Natalia is a Colonial Mining Authority agent who doesn’t do everything by the book, but she won’t risk an investigation either, so it’s a bit of a shock when she’s being investigated for corruption. Caught up in an unofficial (but possibly very relevant) investigation of a major mining corporation that sends her under cover with Genevieve, who she doesn’t trust, but does find attractive, Natalia is working against the clock to figure out what’s going on.
The world building in Deep Deception is done with a light touch, but it feels very real and immersive. The high tech world the characters inhabit is easy to visualise – recognisably close space culture futuristic, and neither completely utopian or dystopian. The differences between the high tech, city based living and frontier mining facilities was well-drawn and reminiscent of wild west narratives moving from Eastern seaboard cities to the frontier towns out west.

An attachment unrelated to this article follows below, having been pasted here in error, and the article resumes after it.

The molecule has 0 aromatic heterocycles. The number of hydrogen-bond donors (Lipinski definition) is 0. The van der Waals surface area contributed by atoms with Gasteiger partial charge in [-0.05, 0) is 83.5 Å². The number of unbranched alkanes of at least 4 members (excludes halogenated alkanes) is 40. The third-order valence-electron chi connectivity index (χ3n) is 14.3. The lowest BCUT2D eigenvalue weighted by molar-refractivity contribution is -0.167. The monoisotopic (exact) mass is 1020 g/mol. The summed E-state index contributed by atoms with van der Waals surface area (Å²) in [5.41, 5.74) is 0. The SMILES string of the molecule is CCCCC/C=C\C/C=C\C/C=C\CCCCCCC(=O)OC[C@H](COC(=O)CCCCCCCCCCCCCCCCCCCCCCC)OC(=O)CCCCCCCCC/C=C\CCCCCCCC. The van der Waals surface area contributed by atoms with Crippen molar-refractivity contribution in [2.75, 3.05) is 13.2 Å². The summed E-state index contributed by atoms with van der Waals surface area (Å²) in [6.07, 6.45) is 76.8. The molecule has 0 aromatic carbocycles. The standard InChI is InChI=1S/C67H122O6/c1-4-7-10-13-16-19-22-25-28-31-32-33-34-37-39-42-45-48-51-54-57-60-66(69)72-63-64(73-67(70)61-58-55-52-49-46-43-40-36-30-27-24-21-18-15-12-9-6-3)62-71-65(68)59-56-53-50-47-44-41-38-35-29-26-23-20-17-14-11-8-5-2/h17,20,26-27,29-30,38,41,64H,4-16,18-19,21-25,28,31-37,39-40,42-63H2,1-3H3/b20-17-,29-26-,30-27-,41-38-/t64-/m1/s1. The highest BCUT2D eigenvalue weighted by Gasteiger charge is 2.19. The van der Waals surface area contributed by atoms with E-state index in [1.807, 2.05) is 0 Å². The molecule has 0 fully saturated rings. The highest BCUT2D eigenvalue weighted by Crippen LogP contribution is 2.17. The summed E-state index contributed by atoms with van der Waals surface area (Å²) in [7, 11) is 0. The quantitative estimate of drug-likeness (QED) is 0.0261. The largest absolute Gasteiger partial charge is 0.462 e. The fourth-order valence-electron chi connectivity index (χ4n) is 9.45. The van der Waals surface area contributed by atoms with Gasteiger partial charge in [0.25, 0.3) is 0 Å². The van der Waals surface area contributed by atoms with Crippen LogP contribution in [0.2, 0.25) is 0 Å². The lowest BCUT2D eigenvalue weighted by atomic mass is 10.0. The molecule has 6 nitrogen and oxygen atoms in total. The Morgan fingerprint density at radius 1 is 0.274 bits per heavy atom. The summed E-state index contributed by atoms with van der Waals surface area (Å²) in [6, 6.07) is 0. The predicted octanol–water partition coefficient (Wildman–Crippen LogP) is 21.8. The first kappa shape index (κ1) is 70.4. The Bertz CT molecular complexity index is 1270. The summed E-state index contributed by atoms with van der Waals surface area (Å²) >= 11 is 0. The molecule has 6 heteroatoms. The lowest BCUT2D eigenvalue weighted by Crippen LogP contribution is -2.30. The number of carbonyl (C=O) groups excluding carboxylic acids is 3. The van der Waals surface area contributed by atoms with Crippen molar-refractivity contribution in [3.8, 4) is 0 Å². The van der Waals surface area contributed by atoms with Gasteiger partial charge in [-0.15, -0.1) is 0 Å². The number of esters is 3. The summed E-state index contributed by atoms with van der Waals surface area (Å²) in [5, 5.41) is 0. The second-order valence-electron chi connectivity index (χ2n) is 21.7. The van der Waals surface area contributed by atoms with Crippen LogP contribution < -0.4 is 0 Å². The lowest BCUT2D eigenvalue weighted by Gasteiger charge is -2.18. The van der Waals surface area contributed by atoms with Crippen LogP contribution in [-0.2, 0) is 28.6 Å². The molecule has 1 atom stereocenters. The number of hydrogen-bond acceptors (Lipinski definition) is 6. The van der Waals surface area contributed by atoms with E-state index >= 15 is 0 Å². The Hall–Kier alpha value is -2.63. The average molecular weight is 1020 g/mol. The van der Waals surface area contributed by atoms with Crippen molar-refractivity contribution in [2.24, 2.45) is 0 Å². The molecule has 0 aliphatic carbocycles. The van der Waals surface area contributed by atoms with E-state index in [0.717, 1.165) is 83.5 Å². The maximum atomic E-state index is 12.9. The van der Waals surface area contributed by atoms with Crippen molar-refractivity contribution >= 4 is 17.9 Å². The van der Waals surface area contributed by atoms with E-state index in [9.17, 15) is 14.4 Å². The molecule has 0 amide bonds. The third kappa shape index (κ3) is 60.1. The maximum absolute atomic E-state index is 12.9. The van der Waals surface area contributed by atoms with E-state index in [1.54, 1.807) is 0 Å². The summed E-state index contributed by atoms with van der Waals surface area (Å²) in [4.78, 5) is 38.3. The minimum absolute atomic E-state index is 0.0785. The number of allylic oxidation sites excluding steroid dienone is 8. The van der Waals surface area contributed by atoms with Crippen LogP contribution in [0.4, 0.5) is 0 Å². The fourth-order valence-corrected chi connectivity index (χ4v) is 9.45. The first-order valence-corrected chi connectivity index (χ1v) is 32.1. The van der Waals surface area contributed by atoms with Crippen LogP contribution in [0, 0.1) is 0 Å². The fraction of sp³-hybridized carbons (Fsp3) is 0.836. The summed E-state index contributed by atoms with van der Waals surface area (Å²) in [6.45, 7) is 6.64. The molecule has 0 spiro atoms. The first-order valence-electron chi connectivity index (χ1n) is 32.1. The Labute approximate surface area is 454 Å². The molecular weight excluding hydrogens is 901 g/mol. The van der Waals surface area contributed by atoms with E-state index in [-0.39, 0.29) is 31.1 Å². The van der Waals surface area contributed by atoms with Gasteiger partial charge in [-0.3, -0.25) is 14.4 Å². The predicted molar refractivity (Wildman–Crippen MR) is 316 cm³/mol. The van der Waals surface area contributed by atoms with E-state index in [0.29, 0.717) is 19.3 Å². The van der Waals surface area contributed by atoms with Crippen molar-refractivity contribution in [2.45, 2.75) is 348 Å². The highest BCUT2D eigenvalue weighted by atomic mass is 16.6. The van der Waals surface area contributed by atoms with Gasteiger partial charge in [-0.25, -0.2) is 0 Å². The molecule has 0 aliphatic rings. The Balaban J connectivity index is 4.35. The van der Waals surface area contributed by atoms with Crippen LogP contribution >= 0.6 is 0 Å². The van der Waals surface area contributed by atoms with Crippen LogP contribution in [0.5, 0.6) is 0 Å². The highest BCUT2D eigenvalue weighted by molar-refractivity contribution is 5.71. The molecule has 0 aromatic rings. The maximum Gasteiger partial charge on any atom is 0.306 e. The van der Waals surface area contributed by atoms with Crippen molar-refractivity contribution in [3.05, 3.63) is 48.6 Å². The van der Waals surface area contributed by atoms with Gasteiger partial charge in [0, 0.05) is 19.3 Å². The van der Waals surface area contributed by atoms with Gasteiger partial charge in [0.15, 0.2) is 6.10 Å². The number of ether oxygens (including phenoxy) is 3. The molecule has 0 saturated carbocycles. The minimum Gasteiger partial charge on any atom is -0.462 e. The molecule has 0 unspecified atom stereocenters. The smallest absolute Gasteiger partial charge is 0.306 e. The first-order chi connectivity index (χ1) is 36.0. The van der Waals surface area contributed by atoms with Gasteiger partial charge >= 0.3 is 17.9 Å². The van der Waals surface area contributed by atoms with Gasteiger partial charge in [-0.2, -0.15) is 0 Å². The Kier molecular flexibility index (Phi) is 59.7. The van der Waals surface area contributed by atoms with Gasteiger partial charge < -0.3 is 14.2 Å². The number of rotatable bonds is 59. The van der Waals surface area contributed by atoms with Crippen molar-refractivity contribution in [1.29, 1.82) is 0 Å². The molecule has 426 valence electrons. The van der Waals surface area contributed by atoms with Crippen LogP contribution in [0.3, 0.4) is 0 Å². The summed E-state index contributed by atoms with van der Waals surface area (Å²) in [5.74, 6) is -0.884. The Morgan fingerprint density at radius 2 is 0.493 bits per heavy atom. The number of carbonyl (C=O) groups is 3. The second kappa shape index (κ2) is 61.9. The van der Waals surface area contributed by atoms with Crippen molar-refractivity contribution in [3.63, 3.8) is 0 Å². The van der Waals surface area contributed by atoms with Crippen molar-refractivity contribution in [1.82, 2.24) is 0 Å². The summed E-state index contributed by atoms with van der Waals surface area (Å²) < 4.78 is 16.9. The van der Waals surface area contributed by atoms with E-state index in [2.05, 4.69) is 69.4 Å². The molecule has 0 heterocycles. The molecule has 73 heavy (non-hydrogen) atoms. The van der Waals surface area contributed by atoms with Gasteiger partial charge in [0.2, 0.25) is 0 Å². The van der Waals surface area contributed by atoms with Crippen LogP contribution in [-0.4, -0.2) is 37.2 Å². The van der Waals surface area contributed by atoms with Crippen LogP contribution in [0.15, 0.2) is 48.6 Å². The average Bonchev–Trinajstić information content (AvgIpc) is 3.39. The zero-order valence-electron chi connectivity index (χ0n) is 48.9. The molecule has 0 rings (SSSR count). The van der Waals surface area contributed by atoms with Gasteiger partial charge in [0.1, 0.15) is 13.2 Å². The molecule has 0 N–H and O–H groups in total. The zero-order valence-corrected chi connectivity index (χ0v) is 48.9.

The characters are interesting and engaging, and the mystery in Deep Deception was great. The romance got off to a novel start and encompassed lots of trust issues, under cover aliases and built nicely from initial attraction to partnership.